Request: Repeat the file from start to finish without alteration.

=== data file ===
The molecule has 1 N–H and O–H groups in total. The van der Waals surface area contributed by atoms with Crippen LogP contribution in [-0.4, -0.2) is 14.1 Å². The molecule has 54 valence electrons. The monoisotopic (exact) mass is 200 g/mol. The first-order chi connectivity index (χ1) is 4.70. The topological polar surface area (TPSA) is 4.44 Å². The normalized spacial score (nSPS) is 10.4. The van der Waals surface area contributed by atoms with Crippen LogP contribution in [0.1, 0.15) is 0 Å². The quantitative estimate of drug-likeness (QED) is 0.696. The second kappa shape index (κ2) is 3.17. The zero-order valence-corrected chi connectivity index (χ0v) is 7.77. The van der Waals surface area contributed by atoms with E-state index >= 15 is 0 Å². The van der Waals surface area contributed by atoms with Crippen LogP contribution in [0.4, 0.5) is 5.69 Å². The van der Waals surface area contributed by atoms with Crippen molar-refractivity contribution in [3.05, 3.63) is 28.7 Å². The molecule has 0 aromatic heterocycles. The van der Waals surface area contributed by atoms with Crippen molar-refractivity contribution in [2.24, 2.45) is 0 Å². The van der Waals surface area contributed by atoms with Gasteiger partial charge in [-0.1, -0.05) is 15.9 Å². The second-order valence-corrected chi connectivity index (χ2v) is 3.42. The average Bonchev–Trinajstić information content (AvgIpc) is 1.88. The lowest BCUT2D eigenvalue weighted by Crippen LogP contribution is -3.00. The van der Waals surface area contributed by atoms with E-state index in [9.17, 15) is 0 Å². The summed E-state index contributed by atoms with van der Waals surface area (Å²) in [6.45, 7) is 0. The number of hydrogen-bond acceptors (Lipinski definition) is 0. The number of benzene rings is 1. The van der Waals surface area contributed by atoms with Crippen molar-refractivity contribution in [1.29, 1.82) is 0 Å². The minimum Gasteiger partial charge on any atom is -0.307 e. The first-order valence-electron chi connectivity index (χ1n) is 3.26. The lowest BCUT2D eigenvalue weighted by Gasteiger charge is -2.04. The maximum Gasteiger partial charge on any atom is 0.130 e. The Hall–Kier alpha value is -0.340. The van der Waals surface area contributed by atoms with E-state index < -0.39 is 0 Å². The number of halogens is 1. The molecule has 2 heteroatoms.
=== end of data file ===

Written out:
The molecule has 1 N–H and O–H groups in total. The van der Waals surface area contributed by atoms with Crippen LogP contribution in [-0.4, -0.2) is 14.1 Å². The molecule has 54 valence electrons. The monoisotopic (exact) mass is 200 g/mol. The first-order chi connectivity index (χ1) is 4.70. The topological polar surface area (TPSA) is 4.44 Å². The normalized spacial score (nSPS) is 10.4. The van der Waals surface area contributed by atoms with Crippen LogP contribution in [0.1, 0.15) is 0 Å². The quantitative estimate of drug-likeness (QED) is 0.696. The second kappa shape index (κ2) is 3.17. The zero-order valence-corrected chi connectivity index (χ0v) is 7.77. The van der Waals surface area contributed by atoms with E-state index >= 15 is 0 Å². The van der Waals surface area contributed by atoms with Crippen LogP contribution in [0.4, 0.5) is 5.69 Å². The van der Waals surface area contributed by atoms with Crippen molar-refractivity contribution in [3.05, 3.63) is 28.7 Å². The molecule has 0 aromatic heterocycles. The van der Waals surface area contributed by atoms with Crippen molar-refractivity contribution in [2.24, 2.45) is 0 Å². The van der Waals surface area contributed by atoms with Gasteiger partial charge in [-0.1, -0.05) is 15.9 Å². The second-order valence-corrected chi connectivity index (χ2v) is 3.42. The average Bonchev–Trinajstić information content (AvgIpc) is 1.88. The lowest BCUT2D eigenvalue weighted by Crippen LogP contribution is -3.00. The van der Waals surface area contributed by atoms with E-state index in [9.17, 15) is 0 Å². The summed E-state index contributed by atoms with van der Waals surface area (Å²) in [6.45, 7) is 0. The number of hydrogen-bond acceptors (Lipinski definition) is 0. The number of benzene rings is 1. The van der Waals surface area contributed by atoms with Crippen molar-refractivity contribution in [1.29, 1.82) is 0 Å². The minimum Gasteiger partial charge on any atom is -0.307 e. The first-order valence-electron chi connectivity index (χ1n) is 3.26. The lowest BCUT2D eigenvalue weighted by Gasteiger charge is -2.04. The maximum Gasteiger partial charge on any atom is 0.130 e. The Hall–Kier alpha value is -0.340. The van der Waals surface area contributed by atoms with E-state index < -0.39 is 0 Å². The number of halogens is 1. The molecule has 2 heteroatoms.